Obesity among Taiwan college students is increasing every year. To help college students manage their weight, a prototype mobile weight management service system, the We Care for You Virtual Community (WCU VC), was designed, which would provide Web-based and cell-phone-based information services to individual participants. Conducted prior to system implementation, this study identified the factors affecting college student's intention in adopting the WCU VC as part of their weight control program. Employing the Technology Acceptance Model, factors associated with the college student's intention toward WCU VC were explored. Structural equation modeling analysis of collected data revealed that "perceived importance of health management" significantly affected the behavioral intention of adopting WCU VC services. Both "perceived importance of health management" and "perceived ease of use" had an indirect effect via "perceived usefulness" upon user's behavioral intention as well. With this knowledge of factors affecting student intention in participating in a Web-based and cell-phone-based weight control social support VC, a WCU VC system can be designed, which will promote the development of good weight management habits and contribute to the reduction in obesity-related chronic diseases among college students. PMID:20507202

  18. A brief intervention for weight management in primary care: study protocol for a randomized controlled trial

    PubMed Central

    2013-01-01

    Background Obesity affects 25% of the UK adult population but modest weight loss can reduce the incidence of obesity-related chronic disease. Some effective weight loss treatments exist but there is no nationally available National Health Service (NHS) treatment service, and general practitioners (GPs) rarely discuss weight management with patients or support behavior change. Evidence shows that commercial weight management services, that most primary care trusts have 'on prescription', are more effective than primary care treatment. Methods/design We propose a controlled trial where patients will be randomized to receive either the offer of help by referral to a weight management service and follow-up to assess progress, or advice to lose weight on medical grounds. The primary outcome will be weight change at 12-months. Other questions are: what actions do people take to manage their weight in response to the two GP intervention types? How do obese patients feel about GPs opportunistically discussing weight management and how does this vary by intervention type? How do GPs feel about raising the issue opportunistically and giving the two types of brief intervention? What is the cost per kg/m2 lost for each intervention? Research assistants visiting GP practices in England (n = 60) would objectively measure weight and height prior to GP consultations and randomize willing patients (body mass index 30+, excess body fat, 18+ years) using sealed envelopes. Full recruitment (n = 1824) is feasible in 46 weeks, requiring six sessions of advice-giving per GP. Participants will be contacted at 3 months (postintervention) via telephone to identify actions they have taken to manage their weight. We will book appointments for participants to be seen at their GP practice for a 12-month follow-up. Discussion Trial results could make the case for brief interventions for obese people consulting their GP and introduce widespread simple treatments akin to the NHS Stop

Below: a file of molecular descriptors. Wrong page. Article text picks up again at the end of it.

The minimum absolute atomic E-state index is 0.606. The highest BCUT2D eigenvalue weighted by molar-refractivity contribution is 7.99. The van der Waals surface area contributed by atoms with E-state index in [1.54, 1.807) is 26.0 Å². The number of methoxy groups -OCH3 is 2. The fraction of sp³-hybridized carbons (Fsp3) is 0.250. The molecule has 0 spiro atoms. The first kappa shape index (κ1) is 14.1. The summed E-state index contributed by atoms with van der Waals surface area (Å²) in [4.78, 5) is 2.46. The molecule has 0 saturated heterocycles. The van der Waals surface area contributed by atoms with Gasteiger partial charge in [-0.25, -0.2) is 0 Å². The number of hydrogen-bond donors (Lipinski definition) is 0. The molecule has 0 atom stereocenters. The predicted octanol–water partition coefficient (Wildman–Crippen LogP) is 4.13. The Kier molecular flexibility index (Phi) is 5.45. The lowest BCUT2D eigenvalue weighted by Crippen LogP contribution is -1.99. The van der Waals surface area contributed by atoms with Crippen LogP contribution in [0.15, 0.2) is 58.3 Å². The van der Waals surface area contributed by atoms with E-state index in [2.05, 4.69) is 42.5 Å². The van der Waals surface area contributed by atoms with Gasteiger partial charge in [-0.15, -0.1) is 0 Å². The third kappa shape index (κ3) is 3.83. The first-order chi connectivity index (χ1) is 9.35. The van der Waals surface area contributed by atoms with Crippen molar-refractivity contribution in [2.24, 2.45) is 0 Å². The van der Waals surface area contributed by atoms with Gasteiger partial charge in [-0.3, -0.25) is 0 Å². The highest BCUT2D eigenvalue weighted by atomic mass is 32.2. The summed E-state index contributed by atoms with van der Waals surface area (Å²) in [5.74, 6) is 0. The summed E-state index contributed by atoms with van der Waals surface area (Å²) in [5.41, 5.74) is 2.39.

19. Overweight children and adolescents referred for weight management: are they meeting lifestyle behaviour recommendations?

    PubMed

    Ball, Geoff D C; Lenk, Julie M; Barbarich, Bobbi N; Plotnikoff, Ronald C; Fishburne, Graham J; Mackenzie, Kelly A; Willows, Noreen D

    2008-10-01

    Adopting and maintaining healthy lifestyle behaviours can help overweight boys and girls manage their weight and reduce obesity-related health risks. However, we currently know very little about the lifestyle habits of overweight children and adolescents referred for weight management in Canada and whether or not they are meeting current lifestyle recommendations. The objectives of this study were (i) to determine the demographic characteristics and lifestyle behaviours of overweight children and adolescents referred for clinical weight management, and (ii) to examine sex (boys vs. girls) and (or) age (child vs. youth) differences with respect to the achievement of lifestyle behaviour recommendations. Overweight (age- and sex-specific body mass index > or = 85th percentile) children (n = 27 girls, n = 24 boys) and adolescents (n = 29 girls, n = 19 boys) were referred to and enrolled in weight-management programs at the Pediatric Centre for Weight and Health (PCWH) at the Stollery Children's Hospital (Edmonton, Alta.) from January 2006-September 2007. Information was collected at intake regarding demography, anthropometry, and lifestyle behaviours before participants started a formal weight-management program. Lifestyle behaviour recommendations for nutrition, physical activity, screen time, and sleep were used to determine whether participants were meeting established guidelines. Overall, participants presented with poor lifestyle behaviours. Although most consumed adequate servings of grain products (93.9%) and meat and alternatives (68.7%), few met the serving recommendations for milk and alternatives (31.3%) or vegetables and fruit (14.1%). Physical activity levels were low - 7.4% and 4.1% achieved the recommended time and steps per day goals, respectively. Approximately 1/4 (22.7%) met the screen time recommendation, whereas fewer than 1/2 (47.4%) achieved the nightly sleep duration goal. Sex and age-group comparisons revealed subtle, but potentially important